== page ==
- Reduced cash value: Increasing the death benefit can reduce the amount of money that goes towards cash value accumulation, which can impact your ability to use your policy for future financial needs.
The Death Benefit
Of course, the death benefit is only granted to beneficiaries upon the death of the policyholder, but the cash value component can be used by them during their life too.
What is interesting is that universal life insurance has two options for death benefits, option A and option B– level death benefit and increasing death benefit. The policyholder then chooses whichever option works best for them.
Most commonly known as the level death benefit option in a universal life insurance policy, this is the type where the policy proceeds are the same throughout and are always equal to the death benefit. Here, the cash value is part of the death benefit, and upon the death of the policyholder, beneficiaries will receive the death benefit and the accumulated cash value.
Option B of the death benefit of universal life insurance is also referred to as increasing death benefit. The insurance protection amount remains the same, of course, but the added cash value is basically the increase in the value of the death benefit.
If your death benefit is smaller, your best bet is opting for option B because since there is a potential to make excess premium payments, your cash value grows at a commendable rate. Obviously, the cash value growth depends on the number of premiums paid each month.
In short, high initial premiums and low initial death benefits lead to faster growth of the cash value component. So the excess amount of premiums paid grows interest-free within the cash value.
Option B Death Benefit Explained
As we know that Option B in Universal Health Insurance provides an increasing death benefit that’s equal to the policy’s apparent worth. Let’s look at it further to understand how its works.
- Universal Life Option B provides an increasing death benefit based on accumulated cash value.
- The insured amount remains unchanged, while the death benefit increases with the accumulated cash value.
- Premiums paid over time are allocated to the policy’s cash value, which earns interest or investment returns.
- The cash value can accumulate over time, resulting in a higher death benefit payout.
- When the policyholder dies, the beneficiaries receive the original policy amount and accumulated cash value as a tax-free death benefit payout.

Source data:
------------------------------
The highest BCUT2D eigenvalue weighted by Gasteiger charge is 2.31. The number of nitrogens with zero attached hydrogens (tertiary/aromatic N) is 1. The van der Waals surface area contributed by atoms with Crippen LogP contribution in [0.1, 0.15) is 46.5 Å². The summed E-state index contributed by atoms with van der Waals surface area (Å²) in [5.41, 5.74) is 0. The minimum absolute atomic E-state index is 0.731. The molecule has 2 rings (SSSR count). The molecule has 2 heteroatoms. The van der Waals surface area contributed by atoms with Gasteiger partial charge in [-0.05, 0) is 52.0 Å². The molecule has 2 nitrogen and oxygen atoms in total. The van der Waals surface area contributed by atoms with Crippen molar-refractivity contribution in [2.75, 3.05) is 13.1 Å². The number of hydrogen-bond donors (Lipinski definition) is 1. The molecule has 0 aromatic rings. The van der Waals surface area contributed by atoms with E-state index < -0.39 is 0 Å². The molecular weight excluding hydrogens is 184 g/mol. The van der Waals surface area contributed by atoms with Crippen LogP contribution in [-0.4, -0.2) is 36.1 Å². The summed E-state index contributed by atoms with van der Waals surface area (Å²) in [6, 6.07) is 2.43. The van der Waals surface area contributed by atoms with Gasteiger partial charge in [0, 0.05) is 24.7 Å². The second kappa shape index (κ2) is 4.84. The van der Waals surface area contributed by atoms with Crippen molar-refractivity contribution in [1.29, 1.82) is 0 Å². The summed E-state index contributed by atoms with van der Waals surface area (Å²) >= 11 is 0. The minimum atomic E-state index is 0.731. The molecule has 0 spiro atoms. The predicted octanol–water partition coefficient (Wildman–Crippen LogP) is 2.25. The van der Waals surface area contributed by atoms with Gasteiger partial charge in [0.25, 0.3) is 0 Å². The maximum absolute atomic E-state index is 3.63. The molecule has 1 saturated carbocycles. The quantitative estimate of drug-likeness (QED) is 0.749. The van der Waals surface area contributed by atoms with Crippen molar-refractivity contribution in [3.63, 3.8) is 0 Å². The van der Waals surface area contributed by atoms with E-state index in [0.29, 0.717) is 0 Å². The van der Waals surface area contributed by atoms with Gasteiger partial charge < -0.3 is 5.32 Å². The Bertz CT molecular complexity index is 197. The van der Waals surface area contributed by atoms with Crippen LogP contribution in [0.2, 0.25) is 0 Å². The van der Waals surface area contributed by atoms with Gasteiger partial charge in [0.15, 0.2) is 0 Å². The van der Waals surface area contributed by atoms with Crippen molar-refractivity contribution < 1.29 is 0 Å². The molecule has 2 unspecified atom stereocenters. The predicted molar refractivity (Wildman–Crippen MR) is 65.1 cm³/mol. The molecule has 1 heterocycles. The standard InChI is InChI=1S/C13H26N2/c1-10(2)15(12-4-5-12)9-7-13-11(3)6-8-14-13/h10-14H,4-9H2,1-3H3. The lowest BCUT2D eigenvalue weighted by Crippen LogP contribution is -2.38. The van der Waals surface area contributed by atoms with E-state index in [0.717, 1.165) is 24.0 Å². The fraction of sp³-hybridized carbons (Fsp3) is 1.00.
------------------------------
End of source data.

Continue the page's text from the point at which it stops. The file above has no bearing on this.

- The increasing death benefit under Option B can provide a financial advantage to beneficiaries.
- Premiums for Option B are generally higher than Option A’s, which offers a level death benefit.
- Policyholders should carefully consider their options and financial goals before choosing the type of coverage that best suits their needs.
So we’ve got a slight overview of what a death benefit in option B looks like. Let’s explain it further by using real-time examples with figures.
Greg purchases a universal life insurance policy of $500,000. Given a choice between options A and B, he chooses option B. Now over time, he pays higher premiums accumulated into the cash value. Now his savings component has rounded up to $100,000.
When Greg dies, his beneficiaries will get a total of $600,000 as the death benefit, and that too tax-free!
This is a major advantage of an increasing death benefit of universal life insurance; more cash value is grown over the years your beneficiaries inherit.
One major disadvantage
In all of the pros of selecting option B, one major disadvantage is that if the policyholder dies early during the contract, beneficiaries will receive very less death benefit because of the initial low amount set.
The cash value requires a couple of years to mature, and with time the primary advantage of option B comes into force. However, in the unfortunate scenario that the policyholder dies during the early stages, the death payout will be significantly low as compared to if he had chosen option A.
A person who may have expected expenses in a few years like sending their kids off to college or paying for their child’s wedding, this type of death benefit option works best for such people.
This works out best for such a family because higher premiums are affordable when children are young; lower expenses, lower school fees, and all of these determinants can be reasons for a family being able to afford higher premiums during early stages.
Of course, a portion of the cash value can be utilized during the lifetime of the policyholder, but the remaining can also be added to the death benefit granted to beneficiaries when the insured dies.
The Switch Option
What if you opted for option B of the death benefit and realized somewhere in the middle that it isn’t working out too well for you? That the premiums have suddenly become too expensive for you to pay and that you can’t afford them anymore? Or maybe, whatever major expense you had thought of isn’t there anymore.
Or vice versa. What if you want to switch from option A to B? Maybe you need a higher death benefit for your beneficiaries to soften their financial burden?